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Unity Semiconductor reveals storage-class memory, challenges the NAND flash market.

Sunnyvale, CA-based Unity Semiconductor Corp disclosed its storage-class non-volatile memory, called CMOx, which is based on the use of conductive metal oxide material. Unity’s objective is to have the smallest die size at the lowest manufacturing cost per bit for memory data storage by using its multi-layer memory CMOx technology. The density, small size, and write performance targets CMOx as a replacement for NAND flash.
Unity has been processing 64-kilobit products for the past two years, 64-megabit products for one year, and is in the design stage of a 64-gigabit product that is now close to tape-out and slated for pilot production in the last half of 2010, with volume production in 2Q 2011.
“Storage-class memories (SCM) are currently defined as either memory-based (nonvolatile RAM) or storage-centric,” said Alan Niebel, CEO of Web-Feet Research. “As the first cross-point storage device CMOx is capable of being scaled below 20 nm with a volumetric density better than 4 bits/cell NAND. It uses less than 1 microamp of write current per cell; it has a 10x write performance and better endurance compared to NAND, and at a much lower cost.”
Unity said the total accessible market for its storage non-volatile memory products will be $15 billion in 2010 and more than $25 billion in 2013.
CMOx is designed for solid state drives for notebook PCs and netbooks, mobile Internet devices, and smart phones. More than 90% of these market segments will use embedded flash by 2012, the report said.
CMOx memory represents a next generation non-volatile technology based on a switching effect that occurs in certain metal oxide combinations when ionic charge carriers move. It can be used to form a passive cross-point multi-layer memory array. CMOx does not require a transistor per cell, as in other memory technologies such as phase-change memory or magneto-resistive random-access memory products.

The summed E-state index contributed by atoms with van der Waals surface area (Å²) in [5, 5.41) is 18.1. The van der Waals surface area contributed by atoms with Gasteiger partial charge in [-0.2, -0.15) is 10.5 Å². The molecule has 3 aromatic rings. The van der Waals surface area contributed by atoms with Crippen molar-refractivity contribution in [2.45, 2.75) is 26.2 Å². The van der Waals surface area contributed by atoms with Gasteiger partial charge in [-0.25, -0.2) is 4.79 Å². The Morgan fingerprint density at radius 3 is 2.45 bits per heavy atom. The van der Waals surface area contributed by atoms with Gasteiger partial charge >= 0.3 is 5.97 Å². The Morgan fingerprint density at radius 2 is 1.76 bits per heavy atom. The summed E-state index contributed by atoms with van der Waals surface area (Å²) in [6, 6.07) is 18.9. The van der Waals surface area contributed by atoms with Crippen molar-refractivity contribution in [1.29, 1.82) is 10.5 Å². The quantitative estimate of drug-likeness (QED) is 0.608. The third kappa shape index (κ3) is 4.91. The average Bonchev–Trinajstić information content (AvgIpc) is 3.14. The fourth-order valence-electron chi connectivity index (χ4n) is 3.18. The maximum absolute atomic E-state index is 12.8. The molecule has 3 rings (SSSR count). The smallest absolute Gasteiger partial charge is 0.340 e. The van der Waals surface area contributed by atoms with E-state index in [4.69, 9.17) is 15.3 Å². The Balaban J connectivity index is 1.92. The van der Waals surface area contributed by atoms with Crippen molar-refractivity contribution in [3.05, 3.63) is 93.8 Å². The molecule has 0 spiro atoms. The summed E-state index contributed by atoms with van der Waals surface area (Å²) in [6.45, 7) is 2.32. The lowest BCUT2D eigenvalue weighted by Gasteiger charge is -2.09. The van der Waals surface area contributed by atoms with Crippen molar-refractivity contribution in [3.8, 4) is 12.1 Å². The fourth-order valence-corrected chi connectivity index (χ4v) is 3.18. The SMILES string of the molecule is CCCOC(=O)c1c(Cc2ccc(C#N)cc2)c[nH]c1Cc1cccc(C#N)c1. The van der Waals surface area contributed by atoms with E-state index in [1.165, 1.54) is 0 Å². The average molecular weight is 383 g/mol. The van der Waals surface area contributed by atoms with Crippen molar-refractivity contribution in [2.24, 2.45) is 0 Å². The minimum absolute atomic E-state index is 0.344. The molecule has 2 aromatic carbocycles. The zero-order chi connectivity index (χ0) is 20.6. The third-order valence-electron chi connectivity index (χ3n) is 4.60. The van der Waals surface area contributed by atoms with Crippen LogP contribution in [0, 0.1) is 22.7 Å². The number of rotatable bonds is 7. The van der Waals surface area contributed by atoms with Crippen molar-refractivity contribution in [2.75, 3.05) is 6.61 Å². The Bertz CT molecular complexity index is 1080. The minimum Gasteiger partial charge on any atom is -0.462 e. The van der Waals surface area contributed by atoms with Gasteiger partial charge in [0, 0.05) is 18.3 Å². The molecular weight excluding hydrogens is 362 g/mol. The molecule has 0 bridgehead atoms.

For FEOL (front-end-of-line) strategy, Unity will use the same in-house 90nm-based CMOS for multiple generations, lowering the lost of base substrate manufacturing without additional investment in processing.
Its BEOL (back-end-of-line) strategy requires a joint venture partner for volume manufacturing with an undisclosed memory IDM, since this area requires leading-edge, aggressive semiconductor production tools. A company spokesman would not name the partner, saying only that the partner is a leading Japanese ASIC provider.
In other news, today Unity Semiconductor acquired Series C financing of $22 million from its three major venture capital investors—August Capital, Lightspeed Venture Partners, and Morgenthaler Ventures, and from an unidentified hard-disk drive manufacturer, also a repeat investor. The total of all funding to date since Unity Semiconductor started in 2002 comes to $75 million.
“This latest investment demonstrates that our group of experienced, top-tier investors has confidence in our proprietary technology and our progress in developing it,” said Darrell Rinerson, CEO at Unity.
“What Unity has developed is like the holy grail—a technology that not only betters NAND flash in all key performance metrics, but can scale through many process generations to come,” said Andy Rappaport, partner at August Capital.

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